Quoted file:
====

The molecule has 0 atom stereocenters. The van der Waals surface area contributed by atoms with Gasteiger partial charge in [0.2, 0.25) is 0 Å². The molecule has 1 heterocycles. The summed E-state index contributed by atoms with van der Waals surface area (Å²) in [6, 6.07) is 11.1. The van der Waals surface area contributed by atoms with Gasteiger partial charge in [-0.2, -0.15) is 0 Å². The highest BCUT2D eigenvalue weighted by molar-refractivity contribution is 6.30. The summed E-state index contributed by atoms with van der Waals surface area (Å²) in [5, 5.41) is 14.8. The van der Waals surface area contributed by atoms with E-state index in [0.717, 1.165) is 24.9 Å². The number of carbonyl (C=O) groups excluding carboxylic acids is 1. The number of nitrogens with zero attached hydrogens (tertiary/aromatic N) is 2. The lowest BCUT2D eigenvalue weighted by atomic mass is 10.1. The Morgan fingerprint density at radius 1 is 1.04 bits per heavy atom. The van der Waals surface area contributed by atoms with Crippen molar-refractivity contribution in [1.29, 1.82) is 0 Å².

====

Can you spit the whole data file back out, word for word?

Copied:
The molecule has 0 atom stereocenters. The van der Waals surface area contributed by atoms with Gasteiger partial charge in [0.2, 0.25) is 0 Å². The molecule has 1 heterocycles. The summed E-state index contributed by atoms with van der Waals surface area (Å²) in [6, 6.07) is 11.1. The van der Waals surface area contributed by atoms with Gasteiger partial charge in [-0.2, -0.15) is 0 Å². The highest BCUT2D eigenvalue weighted by molar-refractivity contribution is 6.30. The summed E-state index contributed by atoms with van der Waals surface area (Å²) in [5, 5.41) is 14.8. The van der Waals surface area contributed by atoms with E-state index in [0.717, 1.165) is 24.9 Å². The number of carbonyl (C=O) groups excluding carboxylic acids is 1. The number of nitrogens with zero attached hydrogens (tertiary/aromatic N) is 2. The lowest BCUT2D eigenvalue weighted by atomic mass is 10.1. The Morgan fingerprint density at radius 1 is 1.04 bits per heavy atom. The van der Waals surface area contributed by atoms with Crippen molar-refractivity contribution in [1.29, 1.82) is 0 Å².